OK, some thoughts (and things I've learned!) about decal sheets:
For starters, decals (incidentally, the word "Decal" is a contraction of the original name "Decalomainia" which dates from at last the 1920's or so), are multilayered in their manufacturer:
The "decal paper" on which decals are printed is basically "blotting paper", which is highly water-absorbent. Waer penetrates this paper from behind, NOT through the decal itself. The "glue" (adhesive) traditionally is just plain gelatin (as in Jell-O, albeit with no flavoring, sugar, or food coloring).
Good quality decals are printed in lacquers, with a clear base (either printed in the shapes of the artwork, or sprayed all the way across the entire sheet. Commecially made decals are printed, most often in lacquers, the succeeding colors printed on as layers, in solid layers, as opposed to those old cheap model kit decals we used to see years ago, which more often than not were printed by lithography (which gives an uneven coloring, looking like either "cross-hatched" or "dot matrix".
It can, and has happened, particularly in mass-production printing of decal sheets, that the first step in printing the decals somehow the clear lacquer basic coating got missed--but that is very easy to spot--if you look closely at the decal sheet, and see the gelatin adhesive exposed, with NO clear film around the edges of the various artwork, it is time to STOP! The lacquer printing itself is nowhere nearly strong enough to withstand being wetted, and then "slid off" without merely crumbling into tiny bits. So what to do?
Whenever I encounter a decal sheet that is either very old, or appears to not have been printed over a clear film applied to the decal paper, I have simply airbrushed a coat of clear non-penetrating lacquer over the entire sheet. Clear "non penetrating lacquer" is as readily available as can be: Model Master gloss clear lacquer, as well as Tamiya TS-13 Gloss Clear!. Are the decals from an old kit? If so, they can be prone to splitting apart due to their age, and quite possibly some curling of the decal sheet (blotting paper absorbs moisture, and it's at all particular where that moisture comes from, be it the dish of water you dip decals into, or from the humidity in the ambient (surrounding air). So, again, clear gloss non-penetrating lacquer (as described above) comes to the rescue, and it can (and in my decades of experience) does preserve such older decals quite well.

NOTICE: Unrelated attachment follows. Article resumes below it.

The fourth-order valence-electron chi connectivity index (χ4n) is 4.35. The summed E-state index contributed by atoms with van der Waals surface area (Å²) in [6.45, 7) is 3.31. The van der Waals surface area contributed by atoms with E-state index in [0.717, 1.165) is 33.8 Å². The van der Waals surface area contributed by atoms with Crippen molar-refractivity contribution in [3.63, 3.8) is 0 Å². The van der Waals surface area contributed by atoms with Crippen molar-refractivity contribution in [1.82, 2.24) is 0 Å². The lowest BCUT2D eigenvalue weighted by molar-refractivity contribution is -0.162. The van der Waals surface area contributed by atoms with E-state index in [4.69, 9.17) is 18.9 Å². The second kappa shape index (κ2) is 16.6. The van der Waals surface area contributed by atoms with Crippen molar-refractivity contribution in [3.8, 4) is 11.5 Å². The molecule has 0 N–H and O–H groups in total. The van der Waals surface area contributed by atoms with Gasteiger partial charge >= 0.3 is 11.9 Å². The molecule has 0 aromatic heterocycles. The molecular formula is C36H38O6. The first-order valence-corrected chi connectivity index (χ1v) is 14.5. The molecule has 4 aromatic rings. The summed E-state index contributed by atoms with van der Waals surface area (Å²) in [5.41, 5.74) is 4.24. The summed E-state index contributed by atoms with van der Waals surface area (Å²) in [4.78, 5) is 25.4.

From late 1966 through the winter of 1983 I built (along with several local model car friends) a large number of Indianapolis cars--most of which required decal graphics that did not exist in any form whatsoever. For these, I used both scraps of decal sheets (the clear parts left over after cutting out the kit decals) and even raw decal paper having the gelatin glue coating but not even clear film--simply spraying (back then AMT Clear Lacquer--which was about the same thing as Tamiya or MM lacquers) to get that clear film laid down--and then literally hand-painting graphics such as car numbers, even driver, car owner, and sponsorship graphics. On more than one occasion I even airbrushed colors used in the basic paint scheme onto clear decal film, then cut out my own shapes in order to get some of the more complicated paint schemes into areas of the body work, where masking and spraying was just not possible. For hand-painting smaller decals, such as car numbers, even down to car owner logo's (such as JC Agajanian's legendary "pig riding a race car", drawing inspiration from an articles in the likes of Car Model, and Rod & Custom Models on this subject. I've even changed the colors of such things as race car numbers, and cleaned up the cheap lithography on old 1960's era AMT and MPC decal graphics.
None of what I'm saying in this long-winded missal is at all highly technical--it's easy, but with the caveat that there are "learning curves" along the way, particularly with hand-painting--but it is all doable, I've both done it, and have seen others do it, all along the way.